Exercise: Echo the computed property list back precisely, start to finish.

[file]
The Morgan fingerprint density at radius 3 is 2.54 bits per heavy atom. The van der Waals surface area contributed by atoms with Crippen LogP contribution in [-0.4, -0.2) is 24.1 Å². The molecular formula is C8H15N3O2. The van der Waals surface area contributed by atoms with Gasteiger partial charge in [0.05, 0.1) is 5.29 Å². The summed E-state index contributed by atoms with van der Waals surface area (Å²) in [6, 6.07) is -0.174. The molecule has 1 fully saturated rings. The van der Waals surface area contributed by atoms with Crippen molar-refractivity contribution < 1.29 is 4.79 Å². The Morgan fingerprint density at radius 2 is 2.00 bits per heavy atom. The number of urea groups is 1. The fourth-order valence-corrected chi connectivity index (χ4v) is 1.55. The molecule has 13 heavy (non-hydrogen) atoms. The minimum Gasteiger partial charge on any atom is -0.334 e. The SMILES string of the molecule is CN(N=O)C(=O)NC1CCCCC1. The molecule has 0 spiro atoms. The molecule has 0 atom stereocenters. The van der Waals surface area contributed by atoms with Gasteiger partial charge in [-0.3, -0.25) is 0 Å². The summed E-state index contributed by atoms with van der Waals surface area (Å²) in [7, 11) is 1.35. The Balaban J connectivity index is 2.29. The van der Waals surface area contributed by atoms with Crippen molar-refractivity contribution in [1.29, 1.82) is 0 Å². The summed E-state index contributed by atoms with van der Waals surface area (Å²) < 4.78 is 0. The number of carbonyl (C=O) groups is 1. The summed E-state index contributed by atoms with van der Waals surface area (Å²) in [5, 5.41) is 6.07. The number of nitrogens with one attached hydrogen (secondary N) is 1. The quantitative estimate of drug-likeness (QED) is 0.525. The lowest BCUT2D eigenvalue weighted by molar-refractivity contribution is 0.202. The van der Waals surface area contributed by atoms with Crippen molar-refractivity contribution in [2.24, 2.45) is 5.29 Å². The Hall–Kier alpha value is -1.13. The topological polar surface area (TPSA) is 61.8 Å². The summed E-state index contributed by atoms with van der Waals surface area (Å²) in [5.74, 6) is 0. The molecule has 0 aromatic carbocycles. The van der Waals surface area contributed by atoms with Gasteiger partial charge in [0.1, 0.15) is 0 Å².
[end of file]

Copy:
The Morgan fingerprint density at radius 3 is 2.54 bits per heavy atom. The van der Waals surface area contributed by atoms with Crippen LogP contribution in [-0.4, -0.2) is 24.1 Å². The molecular formula is C8H15N3O2. The van der Waals surface area contributed by atoms with Gasteiger partial charge in [0.05, 0.1) is 5.29 Å². The summed E-state index contributed by atoms with van der Waals surface area (Å²) in [6, 6.07) is -0.174. The molecule has 1 fully saturated rings. The van der Waals surface area contributed by atoms with Crippen molar-refractivity contribution < 1.29 is 4.79 Å². The Morgan fingerprint density at radius 2 is 2.00 bits per heavy atom. The number of urea groups is 1. The fourth-order valence-corrected chi connectivity index (χ4v) is 1.55. The molecule has 13 heavy (non-hydrogen) atoms. The minimum Gasteiger partial charge on any atom is -0.334 e. The SMILES string of the molecule is CN(N=O)C(=O)NC1CCCCC1. The molecule has 0 spiro atoms. The molecule has 0 atom stereocenters. The van der Waals surface area contributed by atoms with Gasteiger partial charge in [-0.3, -0.25) is 0 Å². The summed E-state index contributed by atoms with van der Waals surface area (Å²) in [7, 11) is 1.35. The Balaban J connectivity index is 2.29. The van der Waals surface area contributed by atoms with Crippen molar-refractivity contribution in [1.29, 1.82) is 0 Å². The summed E-state index contributed by atoms with van der Waals surface area (Å²) < 4.78 is 0. The number of carbonyl (C=O) groups is 1. The summed E-state index contributed by atoms with van der Waals surface area (Å²) in [5, 5.41) is 6.07. The number of nitrogens with one attached hydrogen (secondary N) is 1. The quantitative estimate of drug-likeness (QED) is 0.525. The lowest BCUT2D eigenvalue weighted by molar-refractivity contribution is 0.202. The van der Waals surface area contributed by atoms with Crippen molar-refractivity contribution in [2.24, 2.45) is 5.29 Å². The Hall–Kier alpha value is -1.13. The topological polar surface area (TPSA) is 61.8 Å². The summed E-state index contributed by atoms with van der Waals surface area (Å²) in [5.74, 6) is 0. The molecule has 0 aromatic carbocycles. The van der Waals surface area contributed by atoms with Gasteiger partial charge in [0.1, 0.15) is 0 Å².